From the February 2004 issue of World Press Review (VOL. 51, No. 4)

Bridging the Digital Divide

A Digital Gulf Divides the World

Peter Glaser, Welt am Sonntag (conservative weekly), Berlin, Germany, Dec. 7, 2003

A recently published U.N. study reveals that there were about 600 million Internet users in 2002. By the end of this year, that number should rise to 900 million. But access is not equitably distributed. [Many] nations, most of them in Africa, are virtually off-line.

It appears that we are on the way to a two-thirds society: On one side there is a splendid information elite, able to use all the new technologies, whose careers are flourishing. On the other side, a digital proletariat is rising in the elite’s shadow, a mass of people unable to keep up. There are also political reasons for this gap. A couple of months ago, Vietnam was, for a few days, completely cut off from the Internet. The collapse was due to maintenance work on a firewall server that the regime uses to try to prevent its people from getting access to the wrong Web sites. In this respect, the Vietnamese act much like China, Myanmar, or Saudi Arabia.

On the one hand, they provide access to strengthen their economies; on the other hand, they struggle in vain to suppress [the infiltration of] harmful political and social influences. In other places, regional networks facilitate the leap into the future. For example, Laotian exiles and Vietnam veterans in the United States have created the Jhai Foundation to set up LANs [wireless networks] in Laotian villages and make it possible for rice farmers to check on current prices before they take their crops to nearby markets. The key to the robust technology is the “power bike”: If you want to surf, you have to pedal to keep the batteries charged.

In many Arab and African countries, information belongs to the government. Net access is often subject to severe restrictions. According to estimates, of the roughly 400 million people in the Near and Middle East, about 5 million now enjoy Internet access.

For Nigerian professor and Web-author Olu Oguibe, the borders that run through cyberspace are the same old divisions of class and wealth. They separate poor regions in the United States as surely as in Chad: “The digital Third World is a global territory, one that transcends the traditional categories of First and Third Worlds.”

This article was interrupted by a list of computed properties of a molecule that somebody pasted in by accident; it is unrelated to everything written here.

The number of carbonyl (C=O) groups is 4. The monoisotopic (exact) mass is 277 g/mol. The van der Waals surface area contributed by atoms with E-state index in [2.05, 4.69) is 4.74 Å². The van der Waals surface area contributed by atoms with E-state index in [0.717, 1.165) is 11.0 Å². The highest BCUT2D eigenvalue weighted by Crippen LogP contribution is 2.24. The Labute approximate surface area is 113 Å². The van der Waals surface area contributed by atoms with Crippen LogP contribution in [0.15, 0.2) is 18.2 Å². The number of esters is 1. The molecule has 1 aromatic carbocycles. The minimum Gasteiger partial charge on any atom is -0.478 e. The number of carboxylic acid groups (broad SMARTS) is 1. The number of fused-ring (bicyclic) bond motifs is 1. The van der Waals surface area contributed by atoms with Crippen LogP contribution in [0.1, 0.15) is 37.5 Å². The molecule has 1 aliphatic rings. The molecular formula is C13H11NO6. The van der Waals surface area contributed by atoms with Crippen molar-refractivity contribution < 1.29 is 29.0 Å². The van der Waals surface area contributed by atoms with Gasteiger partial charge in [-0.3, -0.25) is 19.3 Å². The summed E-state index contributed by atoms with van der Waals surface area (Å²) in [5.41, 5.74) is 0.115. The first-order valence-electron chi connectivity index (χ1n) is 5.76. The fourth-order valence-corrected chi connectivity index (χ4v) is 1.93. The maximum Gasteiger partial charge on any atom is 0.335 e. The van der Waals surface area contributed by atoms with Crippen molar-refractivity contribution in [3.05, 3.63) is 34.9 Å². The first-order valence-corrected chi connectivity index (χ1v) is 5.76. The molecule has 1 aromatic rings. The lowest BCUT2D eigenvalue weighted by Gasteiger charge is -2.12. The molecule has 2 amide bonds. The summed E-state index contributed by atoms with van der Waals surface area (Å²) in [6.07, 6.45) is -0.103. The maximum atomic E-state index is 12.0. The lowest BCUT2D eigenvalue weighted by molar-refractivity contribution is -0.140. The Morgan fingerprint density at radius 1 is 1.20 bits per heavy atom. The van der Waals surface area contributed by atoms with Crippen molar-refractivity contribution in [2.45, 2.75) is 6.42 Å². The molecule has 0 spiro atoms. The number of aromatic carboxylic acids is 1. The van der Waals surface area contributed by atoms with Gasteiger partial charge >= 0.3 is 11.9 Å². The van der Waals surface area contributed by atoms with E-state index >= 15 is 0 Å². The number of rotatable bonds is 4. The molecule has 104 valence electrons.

For many users, the strength of the Internet lies in the time and expense it saves. While it takes several weeks for a letter to go from Congo to Argentina, an e-mail gets there in seconds, for a few cents. Then there is the integration effect: Researchers in isolated institutions can connect with their colleagues.

A favorite example of the opportunities created by the Internet is the Indian city of Bangalore. By 1998, Bangalore was exporting software and related services worth US$3 billion to the West. But for the majority of the inhabitants of this huge city of 4 million, living conditions have gotten dramatically worse. Real-estate prices have exploded, air pollution has broken records, and interruptions in both the water and electricity supply are daily occurrences.

In the rich West as well, getting online was supposed to give disadvantaged people new chances. And indeed, the digital divide has narrowed. In the United States, poor people and immigrants increasingly have access to computers and the Internet. But there are relatively few online resources appropriate to their needs.

The consensus to date has been that the availability of digital information has contributed positively to social development. Since Sept. 11, however, this agreement has no longer been unanimous. The downside of information has reared its ugly head: secrecy. U.S. authorities have removed much formerly available data from their Web sites. Researchers who depend upon newspaper databases for their work are being confronted with dwindling text resources. Why? Because a U.S. Supreme Court decision decreed that online usage means extra royalties to writers. In order to get around paying them, publishers have begun to remove articles by freelancers from their databases.

And new barriers have already been put in place—economic ones. More and more free online resources are being dropped or turned into subscription services; a new front is being opened by the spread of pay-as-you-go services. The result is cash or trash: high-quality data for some; cheap information, drenched in ads, for the rest.

Though the gap between data and knowledge available in the northern versus the southern part of the global village is a problem, what is more important is whether people will be able to understand the information they get.

A German aid worker living in an African village discovered that its women were spending an hour each day fetching water for their homes. He had a well drilled in the village center. The women felt cheated.

The time they had been spending walking to fetch water and back had been theirs alone. The aid worker, a man from the northern world of efficiency, had decreased their quality of life.

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